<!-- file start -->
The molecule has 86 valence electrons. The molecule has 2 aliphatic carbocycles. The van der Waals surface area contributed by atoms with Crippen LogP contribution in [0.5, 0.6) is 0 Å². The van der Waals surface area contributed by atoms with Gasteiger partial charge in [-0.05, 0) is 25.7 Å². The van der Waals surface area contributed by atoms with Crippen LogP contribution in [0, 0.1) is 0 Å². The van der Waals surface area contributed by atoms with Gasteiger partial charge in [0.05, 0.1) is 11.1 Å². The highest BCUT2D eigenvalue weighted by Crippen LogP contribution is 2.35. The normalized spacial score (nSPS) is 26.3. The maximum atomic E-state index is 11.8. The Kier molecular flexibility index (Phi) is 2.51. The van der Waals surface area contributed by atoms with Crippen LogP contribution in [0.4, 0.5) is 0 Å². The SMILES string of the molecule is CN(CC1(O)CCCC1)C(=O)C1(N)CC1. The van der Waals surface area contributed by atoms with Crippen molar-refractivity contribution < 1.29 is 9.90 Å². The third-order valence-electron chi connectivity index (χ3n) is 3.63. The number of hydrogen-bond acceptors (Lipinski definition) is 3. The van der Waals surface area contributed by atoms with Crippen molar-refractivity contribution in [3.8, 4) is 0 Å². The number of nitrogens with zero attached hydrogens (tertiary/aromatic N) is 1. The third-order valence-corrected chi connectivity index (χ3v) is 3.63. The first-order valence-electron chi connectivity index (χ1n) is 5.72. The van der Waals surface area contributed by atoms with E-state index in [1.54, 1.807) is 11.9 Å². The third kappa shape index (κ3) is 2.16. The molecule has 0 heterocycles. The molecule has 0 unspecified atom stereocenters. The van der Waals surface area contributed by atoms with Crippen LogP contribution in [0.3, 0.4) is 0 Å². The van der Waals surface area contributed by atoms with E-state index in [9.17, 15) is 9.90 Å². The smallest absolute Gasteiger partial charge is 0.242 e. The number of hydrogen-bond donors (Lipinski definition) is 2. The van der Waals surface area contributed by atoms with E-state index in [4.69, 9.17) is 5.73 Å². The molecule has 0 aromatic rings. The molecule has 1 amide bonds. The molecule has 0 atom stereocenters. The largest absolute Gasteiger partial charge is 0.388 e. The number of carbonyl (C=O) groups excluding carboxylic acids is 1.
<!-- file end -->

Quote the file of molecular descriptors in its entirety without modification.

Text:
The molecule has 86 valence electrons. The molecule has 2 aliphatic carbocycles. The van der Waals surface area contributed by atoms with Crippen LogP contribution in [0.5, 0.6) is 0 Å². The van der Waals surface area contributed by atoms with Gasteiger partial charge in [-0.05, 0) is 25.7 Å². The van der Waals surface area contributed by atoms with Crippen LogP contribution in [0, 0.1) is 0 Å². The van der Waals surface area contributed by atoms with Gasteiger partial charge in [0.05, 0.1) is 11.1 Å². The highest BCUT2D eigenvalue weighted by Crippen LogP contribution is 2.35. The normalized spacial score (nSPS) is 26.3. The maximum atomic E-state index is 11.8. The Kier molecular flexibility index (Phi) is 2.51. The van der Waals surface area contributed by atoms with Crippen LogP contribution in [0.4, 0.5) is 0 Å². The SMILES string of the molecule is CN(CC1(O)CCCC1)C(=O)C1(N)CC1. The van der Waals surface area contributed by atoms with Crippen molar-refractivity contribution < 1.29 is 9.90 Å². The third-order valence-electron chi connectivity index (χ3n) is 3.63. The number of hydrogen-bond acceptors (Lipinski definition) is 3. The van der Waals surface area contributed by atoms with Crippen molar-refractivity contribution in [3.8, 4) is 0 Å². The number of nitrogens with zero attached hydrogens (tertiary/aromatic N) is 1. The third-order valence-corrected chi connectivity index (χ3v) is 3.63. The first-order valence-electron chi connectivity index (χ1n) is 5.72. The van der Waals surface area contributed by atoms with E-state index in [1.54, 1.807) is 11.9 Å². The third kappa shape index (κ3) is 2.16. The molecule has 0 heterocycles. The molecule has 0 unspecified atom stereocenters. The van der Waals surface area contributed by atoms with Crippen LogP contribution in [0.3, 0.4) is 0 Å². The van der Waals surface area contributed by atoms with E-state index in [9.17, 15) is 9.90 Å². The smallest absolute Gasteiger partial charge is 0.242 e. The number of hydrogen-bond donors (Lipinski definition) is 2. The van der Waals surface area contributed by atoms with E-state index in [4.69, 9.17) is 5.73 Å². The molecule has 0 aromatic rings. The molecule has 1 amide bonds. The molecule has 0 atom stereocenters. The largest absolute Gasteiger partial charge is 0.388 e. The number of carbonyl (C=O) groups excluding carboxylic acids is 1.